[Tutor] “has a value of True” versus “evaluates true”

Ben Finney ben+python at benfinney.id.au
Wed Nov 12 00:09:12 CET 2014

"Clayton Kirkwood" <crk at godblessthe.us> writes:

> So, there is a difference between None and False, is that the issue?

Yes. Those two values are different and not equal; but both evaluate
false in a boolean context.

> I don’t necessarily see the difference as stated in the subject line.

The difference is: there is exactly one ‘True’ value, but many values
which *evaluate* true in a boolean context.

That is, many values (any non-empty string, any non-zero number, any
non-empty collection, most values of most types) are not equal to
‘True’; but will evaluate true when used in an ‘if’ or ‘while’ or other
boolean context.

So, the documentation stating “X has a value of True” leads to the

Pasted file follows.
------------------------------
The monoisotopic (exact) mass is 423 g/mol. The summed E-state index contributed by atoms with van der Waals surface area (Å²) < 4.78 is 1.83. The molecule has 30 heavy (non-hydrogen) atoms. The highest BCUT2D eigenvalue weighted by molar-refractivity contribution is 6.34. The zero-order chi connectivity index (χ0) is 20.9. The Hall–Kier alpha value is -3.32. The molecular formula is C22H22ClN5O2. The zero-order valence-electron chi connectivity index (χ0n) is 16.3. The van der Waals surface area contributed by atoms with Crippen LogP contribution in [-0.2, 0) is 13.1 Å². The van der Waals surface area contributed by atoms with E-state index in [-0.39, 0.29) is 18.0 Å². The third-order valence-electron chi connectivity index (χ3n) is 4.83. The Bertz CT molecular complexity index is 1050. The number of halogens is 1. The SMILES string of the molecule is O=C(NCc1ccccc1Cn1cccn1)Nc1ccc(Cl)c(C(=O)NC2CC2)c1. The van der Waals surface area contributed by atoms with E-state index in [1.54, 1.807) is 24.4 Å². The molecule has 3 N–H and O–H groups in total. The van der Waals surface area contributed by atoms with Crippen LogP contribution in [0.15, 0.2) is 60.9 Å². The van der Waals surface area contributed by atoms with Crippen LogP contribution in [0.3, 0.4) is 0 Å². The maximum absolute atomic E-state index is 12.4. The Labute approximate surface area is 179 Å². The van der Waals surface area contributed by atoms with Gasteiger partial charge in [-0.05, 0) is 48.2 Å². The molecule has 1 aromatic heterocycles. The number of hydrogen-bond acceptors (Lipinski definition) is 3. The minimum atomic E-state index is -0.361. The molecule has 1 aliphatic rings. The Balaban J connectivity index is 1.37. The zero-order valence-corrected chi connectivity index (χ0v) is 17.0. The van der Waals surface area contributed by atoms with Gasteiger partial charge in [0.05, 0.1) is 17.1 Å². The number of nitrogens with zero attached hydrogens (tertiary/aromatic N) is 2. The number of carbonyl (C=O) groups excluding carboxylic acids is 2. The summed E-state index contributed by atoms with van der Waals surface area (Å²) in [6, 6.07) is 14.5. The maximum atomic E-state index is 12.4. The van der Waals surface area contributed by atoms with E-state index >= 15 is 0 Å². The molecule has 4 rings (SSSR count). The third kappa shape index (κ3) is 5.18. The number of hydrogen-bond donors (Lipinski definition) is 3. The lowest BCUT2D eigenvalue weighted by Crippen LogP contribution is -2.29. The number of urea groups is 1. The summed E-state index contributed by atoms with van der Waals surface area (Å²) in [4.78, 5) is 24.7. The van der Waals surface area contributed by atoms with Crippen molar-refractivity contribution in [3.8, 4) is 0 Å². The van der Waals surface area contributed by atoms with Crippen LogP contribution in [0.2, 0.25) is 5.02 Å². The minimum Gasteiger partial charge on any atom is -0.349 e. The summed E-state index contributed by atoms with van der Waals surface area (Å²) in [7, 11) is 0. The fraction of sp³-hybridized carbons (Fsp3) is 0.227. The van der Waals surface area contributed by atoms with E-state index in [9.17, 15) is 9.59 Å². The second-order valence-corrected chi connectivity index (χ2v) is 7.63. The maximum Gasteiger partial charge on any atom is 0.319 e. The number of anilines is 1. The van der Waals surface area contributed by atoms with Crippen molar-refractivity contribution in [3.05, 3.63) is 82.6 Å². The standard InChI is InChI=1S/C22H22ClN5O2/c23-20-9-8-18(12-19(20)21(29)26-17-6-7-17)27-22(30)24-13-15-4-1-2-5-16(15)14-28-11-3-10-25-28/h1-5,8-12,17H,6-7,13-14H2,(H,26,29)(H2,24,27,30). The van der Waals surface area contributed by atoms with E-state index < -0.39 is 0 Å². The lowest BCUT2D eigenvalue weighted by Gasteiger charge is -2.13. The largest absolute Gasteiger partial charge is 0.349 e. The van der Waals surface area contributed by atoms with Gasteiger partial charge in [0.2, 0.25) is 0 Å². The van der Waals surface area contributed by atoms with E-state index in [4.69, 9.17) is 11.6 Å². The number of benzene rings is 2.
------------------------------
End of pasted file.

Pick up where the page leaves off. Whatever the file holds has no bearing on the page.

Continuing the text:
incorrect inference you drew, of expecting it to *compare equal to* True
(and, indeed, to be *identical to* True).

Whereas what the documentation needs to say is that the objects it is
referring to have values which *evaluate true* in a boolean context such
as ‘if’ or ‘while’. No implications about values being equal to other

 \     “I went to the cinema, it said ‘Adults: $5.00, Children $2.50’. |
  `\          So I said ‘Give me two boys and a girl.’” —Steven Wright |
_o__)                                                                  |
Ben Finney

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